Q: How should I store my coffee once I've opened the bag?
A: The 3 elements that will ruin coffee and rob it of its freshness are light, moisture, and air. Find any container that is nonporous (to keep out moisture), will block out light, and is air-tight or vacuum resealable. Once opened, keep the coffee in this container at all times, except when being used. Keep the container in a cool dry area. Note: Some advise that keeping it in the fridge or freezer is acceptable, however moisture is present in both environments and can leave a taste behind if not perfectly stored.
Q: What is generally the best way to prepare coffee?
A: Unquestionably, coffee ground on demand versus pre-ground coffee is superior, whether doing a drip brew, French Press, or espresso extraction. We recommend that you dose out the whole beans first, then grind then fresh on demand right when you are ready to brew. There are various prescriptions for dosing and brew time, but at the end of the day, these are just guidelines and each user will adjust according to their own taste.
- Grind level should be coarser than an espresso grind, but finer than a French Press grind.
- For a gold cup, we suggest to use 3-4 ounces of coffee per 1/2 gallon of water (standard 64 fluid ounce carafe)
- Generally, French Press method is best suited to be used with a French Roast Coffee
- The grind should be very coarse, as the brew water will have constant contact with the grinds while steeping
and a too fine grind will result in over-extraction, bitterness, and uncharacteristic amounts of sludge in the cup.
- 1/2 ounce of coffee per every 4 fluid ounces of water should be used
- Steep time is 4 minutes with water temperature around 208 degree Farenheit
- Desired extraction time is between 20-30 seconds (depending on your tastes) to dispense 1 fluid ounce of espresso
- Between 7 & 9 grams of coffee are used per shot of espresso generally
Q: What is more important, my grinder or my brewer (applies to drip coffee & espresso)?
A: Both are equally as important. A great brewer will still produce a less than optimal cup of coffee if the grinder used in conjunction can't produce a consistent particle size. Similarly, if a grinder could make every particle the same precise dimension, but the brewer being used had poor heat retention qualities, poor flow rate, etc., the grinder doesn't make a difference. Buying a great brewer warrants the investment in a grinder of similar quality.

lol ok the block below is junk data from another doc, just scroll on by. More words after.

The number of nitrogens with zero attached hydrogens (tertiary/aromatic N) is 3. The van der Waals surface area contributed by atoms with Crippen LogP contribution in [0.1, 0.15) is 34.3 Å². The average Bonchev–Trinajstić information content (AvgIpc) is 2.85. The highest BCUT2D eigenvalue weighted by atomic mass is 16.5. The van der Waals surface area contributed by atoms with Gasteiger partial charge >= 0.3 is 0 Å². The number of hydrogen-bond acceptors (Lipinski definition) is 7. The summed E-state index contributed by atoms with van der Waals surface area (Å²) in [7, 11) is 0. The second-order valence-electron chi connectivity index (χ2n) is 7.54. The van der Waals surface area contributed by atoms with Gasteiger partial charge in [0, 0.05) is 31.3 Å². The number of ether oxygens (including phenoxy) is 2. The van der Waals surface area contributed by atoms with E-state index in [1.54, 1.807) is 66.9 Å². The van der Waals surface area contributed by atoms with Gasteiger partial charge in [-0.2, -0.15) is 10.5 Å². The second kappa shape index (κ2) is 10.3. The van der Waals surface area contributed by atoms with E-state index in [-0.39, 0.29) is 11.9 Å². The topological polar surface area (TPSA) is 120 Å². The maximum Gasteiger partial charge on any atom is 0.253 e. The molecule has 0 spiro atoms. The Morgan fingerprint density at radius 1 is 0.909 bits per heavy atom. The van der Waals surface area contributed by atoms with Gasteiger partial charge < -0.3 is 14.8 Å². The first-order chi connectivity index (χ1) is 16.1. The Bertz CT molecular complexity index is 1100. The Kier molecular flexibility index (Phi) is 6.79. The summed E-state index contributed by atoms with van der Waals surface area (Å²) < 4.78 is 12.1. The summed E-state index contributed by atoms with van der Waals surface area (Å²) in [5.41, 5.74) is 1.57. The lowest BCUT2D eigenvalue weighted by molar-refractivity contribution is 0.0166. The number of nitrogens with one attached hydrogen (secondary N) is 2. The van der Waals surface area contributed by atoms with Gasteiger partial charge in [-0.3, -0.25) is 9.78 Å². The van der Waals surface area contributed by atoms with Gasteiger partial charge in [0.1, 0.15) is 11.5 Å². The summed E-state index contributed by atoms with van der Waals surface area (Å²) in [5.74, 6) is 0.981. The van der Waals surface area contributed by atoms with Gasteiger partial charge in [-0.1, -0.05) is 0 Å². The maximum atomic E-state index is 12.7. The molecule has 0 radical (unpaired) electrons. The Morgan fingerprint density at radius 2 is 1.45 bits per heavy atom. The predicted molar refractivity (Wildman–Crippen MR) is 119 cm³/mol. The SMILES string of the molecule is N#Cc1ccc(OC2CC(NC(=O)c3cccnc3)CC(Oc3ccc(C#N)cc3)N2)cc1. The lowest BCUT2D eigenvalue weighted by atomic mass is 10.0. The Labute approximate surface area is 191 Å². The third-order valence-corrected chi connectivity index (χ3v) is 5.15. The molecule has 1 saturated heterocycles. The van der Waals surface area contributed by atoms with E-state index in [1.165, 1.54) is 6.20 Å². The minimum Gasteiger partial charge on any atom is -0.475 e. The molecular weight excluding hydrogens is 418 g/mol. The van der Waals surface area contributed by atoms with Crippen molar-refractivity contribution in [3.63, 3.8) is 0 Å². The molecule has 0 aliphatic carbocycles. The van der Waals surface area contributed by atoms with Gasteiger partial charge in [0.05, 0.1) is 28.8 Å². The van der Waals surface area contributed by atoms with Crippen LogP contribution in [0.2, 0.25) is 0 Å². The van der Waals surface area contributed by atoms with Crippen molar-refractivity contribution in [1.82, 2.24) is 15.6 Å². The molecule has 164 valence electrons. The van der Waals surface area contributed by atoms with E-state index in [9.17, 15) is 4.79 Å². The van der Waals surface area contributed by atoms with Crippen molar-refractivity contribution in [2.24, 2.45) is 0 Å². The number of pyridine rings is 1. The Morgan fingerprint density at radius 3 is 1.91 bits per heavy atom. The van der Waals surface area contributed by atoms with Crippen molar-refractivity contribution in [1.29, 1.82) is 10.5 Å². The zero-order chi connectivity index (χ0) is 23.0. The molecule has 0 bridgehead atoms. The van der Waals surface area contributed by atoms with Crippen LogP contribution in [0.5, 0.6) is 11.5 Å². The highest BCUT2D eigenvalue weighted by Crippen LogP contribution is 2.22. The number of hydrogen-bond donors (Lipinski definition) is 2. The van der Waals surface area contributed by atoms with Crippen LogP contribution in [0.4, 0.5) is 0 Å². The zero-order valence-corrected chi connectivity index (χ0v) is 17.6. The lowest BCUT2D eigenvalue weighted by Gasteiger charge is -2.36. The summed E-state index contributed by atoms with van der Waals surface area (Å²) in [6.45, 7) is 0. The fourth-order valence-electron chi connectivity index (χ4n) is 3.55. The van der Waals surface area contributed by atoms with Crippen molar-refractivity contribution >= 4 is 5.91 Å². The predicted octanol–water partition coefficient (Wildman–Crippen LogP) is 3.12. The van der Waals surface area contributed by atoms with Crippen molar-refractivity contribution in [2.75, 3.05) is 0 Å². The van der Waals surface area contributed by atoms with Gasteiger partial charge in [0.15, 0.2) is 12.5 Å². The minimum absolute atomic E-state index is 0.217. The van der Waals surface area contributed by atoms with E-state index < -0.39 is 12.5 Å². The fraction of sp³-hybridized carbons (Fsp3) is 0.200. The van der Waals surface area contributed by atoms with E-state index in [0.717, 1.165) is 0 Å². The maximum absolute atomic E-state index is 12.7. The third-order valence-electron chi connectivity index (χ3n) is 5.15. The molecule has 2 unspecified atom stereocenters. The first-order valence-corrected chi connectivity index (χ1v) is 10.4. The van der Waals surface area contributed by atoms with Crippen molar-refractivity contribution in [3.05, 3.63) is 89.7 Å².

Q: Is my water quality going to effect the taste of my coffee?
A: Absolutely. Water makes over 90% of the brew, so as the main consumed ingredient, it better be good. Use either bottled water, or filtered water, and be sure to check the hardness level. In addition to affecting the taste, hard water will leave calcium and lime deposits in your brewer over time causing malfunction.
Q: What is considered hard water?
A: In our book, anything over 3 grains of hardness or 51 PPM (Parts Per Million) is too hard. You can convert your waterhardness level reading on this website if you are reading it in any type of different units:http://www.cactus2000.de/uk/unit/masswas.shtml
Q: What does P.I.D. mean and what does it do for my espresso machine?
A: P.I.D. stands for Proportional, Integral, Derivative. What a P.I.D. is used in several different applications and are used to control a variable (in the case of an espresso machine, the variable is boiler temperature) by setting a target value (the desired boiler temperature) and using a proportional input of the device that affects the variable (the activation of the heating element). A good example is cruise control in a car: The set point is the speed you want to maintain. The P.I.D. then determines how much throttle to engage when velocity is lost to regain the desired velocity, without exceeding the set point, and without engaging 100% throttle to achieve the set point. So a P.I.D. in an espresso machine is set to gradually activate the heat element to reach the set point, resulting in a much more stable heat sin pattern. To learn more about P.I.D. click http://www.expertune.com/tutor.html